Client-Side Data

By default the grid expects you to provide all the data up front. In other words, your application loads the full set of data into the client and then passes it in its entirety to the grid. This is in contrast to Server-Side Data where the data is mostly kept on the server and loaded into the grid in parts.

Row Models

The grid has different Row Models depending on whether you want to use client-side or server-side data. There is only one client-side row model, aptly named the "Client-Side Row Model". You don't need to configure the grid to use the Client-Side Row Model as it's used by default. Check Server-Side Data to see what other row models are available and how to use them.

Client-Side Row-Model

Once the grid has all of the data, it can perform many operations on it for you, such as filtering, sorting and grouping.

Deep Dive (advanced section)

You do not need to know how the Client-Side Row Model works, however it can be helpful for those who are interested.

The Client-Side Row Model is responsible for working out how to display the rows inside the grid. It has a complex data structure, representing the data in different states. The states are as follows:

State 1: Row Data

The data as provided by the application. The grid never modifies this array. It just takes the rowData items from it. This example is of three data items.

Row Data
Example: Row Data

API: There is no API to get this data. However it was provided by the application so you should already have it.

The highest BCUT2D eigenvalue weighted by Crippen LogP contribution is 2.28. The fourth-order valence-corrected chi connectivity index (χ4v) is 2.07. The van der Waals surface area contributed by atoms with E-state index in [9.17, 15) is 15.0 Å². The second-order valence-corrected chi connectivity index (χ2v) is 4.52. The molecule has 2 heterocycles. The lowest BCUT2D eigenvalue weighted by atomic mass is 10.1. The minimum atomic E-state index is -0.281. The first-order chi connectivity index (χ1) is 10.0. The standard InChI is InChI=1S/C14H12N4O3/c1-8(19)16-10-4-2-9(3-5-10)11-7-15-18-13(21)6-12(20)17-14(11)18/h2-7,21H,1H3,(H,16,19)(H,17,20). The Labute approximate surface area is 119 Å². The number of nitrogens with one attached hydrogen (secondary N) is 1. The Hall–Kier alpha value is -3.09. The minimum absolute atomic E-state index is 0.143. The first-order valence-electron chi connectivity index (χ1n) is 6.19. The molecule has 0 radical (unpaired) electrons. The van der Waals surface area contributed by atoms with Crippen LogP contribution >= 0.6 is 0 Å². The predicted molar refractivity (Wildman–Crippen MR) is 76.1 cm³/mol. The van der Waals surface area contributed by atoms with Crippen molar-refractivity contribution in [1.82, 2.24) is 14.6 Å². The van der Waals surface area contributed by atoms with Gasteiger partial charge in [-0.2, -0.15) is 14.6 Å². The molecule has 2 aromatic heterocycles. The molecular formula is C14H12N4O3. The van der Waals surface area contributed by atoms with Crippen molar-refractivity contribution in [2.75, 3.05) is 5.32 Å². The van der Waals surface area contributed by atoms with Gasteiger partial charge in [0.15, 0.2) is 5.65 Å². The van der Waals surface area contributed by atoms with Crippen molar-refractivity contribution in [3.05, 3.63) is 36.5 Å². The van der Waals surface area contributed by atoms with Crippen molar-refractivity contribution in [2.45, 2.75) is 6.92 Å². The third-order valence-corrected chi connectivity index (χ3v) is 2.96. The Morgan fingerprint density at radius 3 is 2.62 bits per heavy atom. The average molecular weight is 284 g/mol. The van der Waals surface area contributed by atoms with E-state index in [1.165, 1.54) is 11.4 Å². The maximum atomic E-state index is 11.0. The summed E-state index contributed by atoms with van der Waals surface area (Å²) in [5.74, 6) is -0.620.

State 2: All Rows

allRows is similar to rowData except a new array is created which contains row nodes, with each row node pointing to exactly one data item. The length of the allRows array is the same as the rowData array.

All Rows
Example: All Rows

API: There is no API to get this data. However there is no benefit over the rowsAfterGroup data.

State 3: Rows After Group

rowsAfterGroup takes allRows, and if grouping, groups the data. If no grouping is done, then rowsAfterGroup will be identical to allRows. This example shows grouping on the colour field, creating two groups.

Rows After Group
Example: Rows After Group

API: Use api.forEachNode() to access this structure.

State 4: Rows After Filter

rowsAfterFilter goes through rowsAfterGroup and filters the data. This example shows filtering on the colour black (thus removing the second group).

Rows After Filter
Example: Rows After Filter

API: Use api.forEachNodeAfterFilter() to access this structure.

State 5: Rows After Sort

rowsAfterSort goes through rowsAfterFilter and sorts the data. This example shows sorting on car make.

Rows After Sort
Example: Rows After Sort

API: Use api.forEachNodeAfterFilterAndSort() to access this structure.

State 6: Rows After Map

rowsAfterMap maps the data to what should be drawn inside the grid, taking into account what groups are open and closed. This list is what is iterated through when the grid draws the rows. Two examples are provided below, the first when open (so three rows in the grid, the group row plus two children), the second when closed (so one row in the grid, the closed group).

Rows After Map - Open Group
Example: Rows After Map - Open Group
Rows After Map - Closed Group
Example: Rows After Map - Closed Group

API: Use api.getModel() and then model.getVirtualRowCount() and getVirtualRow() to get the nodes.

Refreshing the Client-Side Model

If you do want to refresh the Client-Side Row Model, call api.refreshClientSideRowModel(startingStage), where startingStage can be one of the stages above, i.e.:

  1. group
  2. filter
  3. pivot
  4. aggregate
  5. sort
  6. map

Because each stage depends on the stage before, refreshing any particular stage means that stage executes and then all the stages after it will also execute again. For example if you call api.refreshClientSideRowModel('filter') it will execute the stages Filter, Pivot, Aggregate, Sort and Map.